5. I really don't know where we are going eith this... I know work takes a lot of family time but more and more I see people not spending time with their children! They're almost like strangers living in the same place...

    About recipes... Hmmmm I don't have any of my own so I always say from where I got it... :)

  6. I completely agree with the introvert/ extrovert thing. I have a friend who was a teacher for a number of years, who said "I don't even want to know this many people!"

    I'm not a cook, to speak of, but I do love reading cookbooks. And I'm often amazed at recipes in quite famous people's cookbooks (I'm thinking of Jane Brody, at the moment), who says something like "adapted from a recipe from Cookbook X" or even "I got this one from Cookbook Y." Which always makes me wonder: what exactly makes this your cookbook, anyway?

    Not that I care, but I often wonder how the author of Cookbooks X or Y feel about it!

  7. Kudos on being brave! After you've gotten over the shock of being extroverted I'm sure you'll feel really proud and happy that you said what needed to be said. That's better than feeling like you let yourself down and didn't speak up.

    If I've adapted a recipe slightly (like your examples) I'll credit the other person and cite my changes.

    If I've used somebody's recipe as a vague reference in coming up with something of my own, or if I've altered it so much that it really isn't the same dish I'll say it was inspired by so and so, but I made it my own. I like making note of inspirations b/c it's a good footnote for me to remember later.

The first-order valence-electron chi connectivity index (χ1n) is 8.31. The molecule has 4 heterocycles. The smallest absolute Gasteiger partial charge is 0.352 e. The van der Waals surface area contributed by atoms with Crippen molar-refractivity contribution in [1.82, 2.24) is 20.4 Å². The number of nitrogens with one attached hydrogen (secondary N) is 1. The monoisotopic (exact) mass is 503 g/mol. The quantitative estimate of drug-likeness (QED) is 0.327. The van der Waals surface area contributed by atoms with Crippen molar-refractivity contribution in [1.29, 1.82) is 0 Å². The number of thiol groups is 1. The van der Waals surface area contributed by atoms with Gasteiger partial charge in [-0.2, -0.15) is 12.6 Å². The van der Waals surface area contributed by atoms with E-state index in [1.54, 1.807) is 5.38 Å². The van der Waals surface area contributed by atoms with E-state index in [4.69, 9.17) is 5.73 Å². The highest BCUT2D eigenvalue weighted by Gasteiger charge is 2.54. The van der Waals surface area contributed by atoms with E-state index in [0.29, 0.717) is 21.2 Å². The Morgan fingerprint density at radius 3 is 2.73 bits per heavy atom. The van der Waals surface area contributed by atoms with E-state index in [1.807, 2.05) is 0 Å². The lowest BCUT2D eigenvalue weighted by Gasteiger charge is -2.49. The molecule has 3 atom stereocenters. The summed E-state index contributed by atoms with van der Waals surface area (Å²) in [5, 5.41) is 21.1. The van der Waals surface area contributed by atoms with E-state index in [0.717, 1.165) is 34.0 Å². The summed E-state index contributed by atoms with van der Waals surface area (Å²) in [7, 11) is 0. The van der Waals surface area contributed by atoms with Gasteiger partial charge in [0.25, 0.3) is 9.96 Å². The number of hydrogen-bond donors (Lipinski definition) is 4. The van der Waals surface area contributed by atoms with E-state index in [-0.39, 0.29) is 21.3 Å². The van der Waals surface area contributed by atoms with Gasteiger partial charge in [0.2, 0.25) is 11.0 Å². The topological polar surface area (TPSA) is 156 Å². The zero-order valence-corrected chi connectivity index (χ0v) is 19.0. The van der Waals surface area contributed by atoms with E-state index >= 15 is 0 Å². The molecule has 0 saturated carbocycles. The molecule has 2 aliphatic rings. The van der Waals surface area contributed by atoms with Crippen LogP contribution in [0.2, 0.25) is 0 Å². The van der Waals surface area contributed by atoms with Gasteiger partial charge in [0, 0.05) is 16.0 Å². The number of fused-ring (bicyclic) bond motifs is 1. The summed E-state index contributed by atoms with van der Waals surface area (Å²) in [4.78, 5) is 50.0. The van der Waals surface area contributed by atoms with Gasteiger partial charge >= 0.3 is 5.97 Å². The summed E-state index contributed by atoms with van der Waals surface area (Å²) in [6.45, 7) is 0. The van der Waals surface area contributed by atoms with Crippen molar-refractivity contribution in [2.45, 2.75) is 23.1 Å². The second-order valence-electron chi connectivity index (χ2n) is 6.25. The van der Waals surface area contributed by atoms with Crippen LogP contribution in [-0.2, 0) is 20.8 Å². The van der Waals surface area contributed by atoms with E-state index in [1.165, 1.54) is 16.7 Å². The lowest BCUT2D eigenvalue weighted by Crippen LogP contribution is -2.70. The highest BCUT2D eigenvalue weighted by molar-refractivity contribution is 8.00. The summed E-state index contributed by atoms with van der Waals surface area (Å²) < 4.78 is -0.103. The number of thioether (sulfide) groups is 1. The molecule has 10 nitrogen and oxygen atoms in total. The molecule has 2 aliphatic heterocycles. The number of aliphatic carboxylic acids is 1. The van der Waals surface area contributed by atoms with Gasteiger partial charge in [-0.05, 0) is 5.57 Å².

I think for the recipe to be 100% yours would be those days you open the fridge and whip up something completely out of the blue without any help from another source. Otherwise it would fall under the "adapted from" or "inspired by" categories.

    And anything that's a family recipe I generally cite as that. You're part of your family, so why not join and stake a claim in its magnificance!?

  8. Saying what needs to be said is HARD. It just is.
    Ah, recipes. I try not to copy recipes straight out of brand new magazines onto my blog, but older ones are fair game - how many new recipes can there be in the world, anyhow? I do try to change the wording of the recipe, though, so I'm not outright stealing someone's writing.

  9. Legally, a list of ingredients cannot be copyrighted.

    A good source of information about this sort of thing is

    Personally, if I have modified a recipe to just substitute allergen free ingredients, I give attribution and describe my changes.

    When I am trying to create my own version of recipe, for example the biscuits I recently posted, I'll read biscuit recipes from multiple professional sources to get a good sense of technique and the proportions of flour to liquids to fats, then start experimenting. Once I've made multiple test batches and adjustments, I definitely consider it my own work.

  10. How funny, we were commenting on each others blogs at the same time.

  11. I always say where I got a recipe and what I changed. I don't see any reason not to share your recipes though, as long as you don't actually make your living as a baker/chef/cookbook author/etc.